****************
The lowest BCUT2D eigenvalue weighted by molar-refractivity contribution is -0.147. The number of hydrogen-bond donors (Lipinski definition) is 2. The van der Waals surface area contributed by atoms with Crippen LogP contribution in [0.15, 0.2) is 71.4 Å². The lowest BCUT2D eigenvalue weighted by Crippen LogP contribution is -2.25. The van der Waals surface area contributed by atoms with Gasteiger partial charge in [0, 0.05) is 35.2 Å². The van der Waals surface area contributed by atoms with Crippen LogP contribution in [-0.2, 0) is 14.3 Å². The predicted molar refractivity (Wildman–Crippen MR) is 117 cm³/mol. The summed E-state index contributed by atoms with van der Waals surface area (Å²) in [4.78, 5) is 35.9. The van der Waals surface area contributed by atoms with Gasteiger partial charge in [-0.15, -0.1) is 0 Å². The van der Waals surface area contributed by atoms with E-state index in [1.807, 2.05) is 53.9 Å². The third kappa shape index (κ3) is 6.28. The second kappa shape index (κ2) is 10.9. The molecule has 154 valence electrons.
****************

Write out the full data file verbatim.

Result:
The lowest BCUT2D eigenvalue weighted by molar-refractivity contribution is -0.147. The number of hydrogen-bond donors (Lipinski definition) is 2. The van der Waals surface area contributed by atoms with Crippen LogP contribution in [0.15, 0.2) is 71.4 Å². The lowest BCUT2D eigenvalue weighted by Crippen LogP contribution is -2.25. The van der Waals surface area contributed by atoms with Gasteiger partial charge in [0, 0.05) is 35.2 Å². The van der Waals surface area contributed by atoms with Crippen LogP contribution in [-0.2, 0) is 14.3 Å². The predicted molar refractivity (Wildman–Crippen MR) is 117 cm³/mol. The summed E-state index contributed by atoms with van der Waals surface area (Å²) in [4.78, 5) is 35.9. The van der Waals surface area contributed by atoms with Gasteiger partial charge in [-0.15, -0.1) is 0 Å². The van der Waals surface area contributed by atoms with E-state index in [1.807, 2.05) is 53.9 Å². The third kappa shape index (κ3) is 6.28. The second kappa shape index (κ2) is 10.9. The molecule has 154 valence electrons.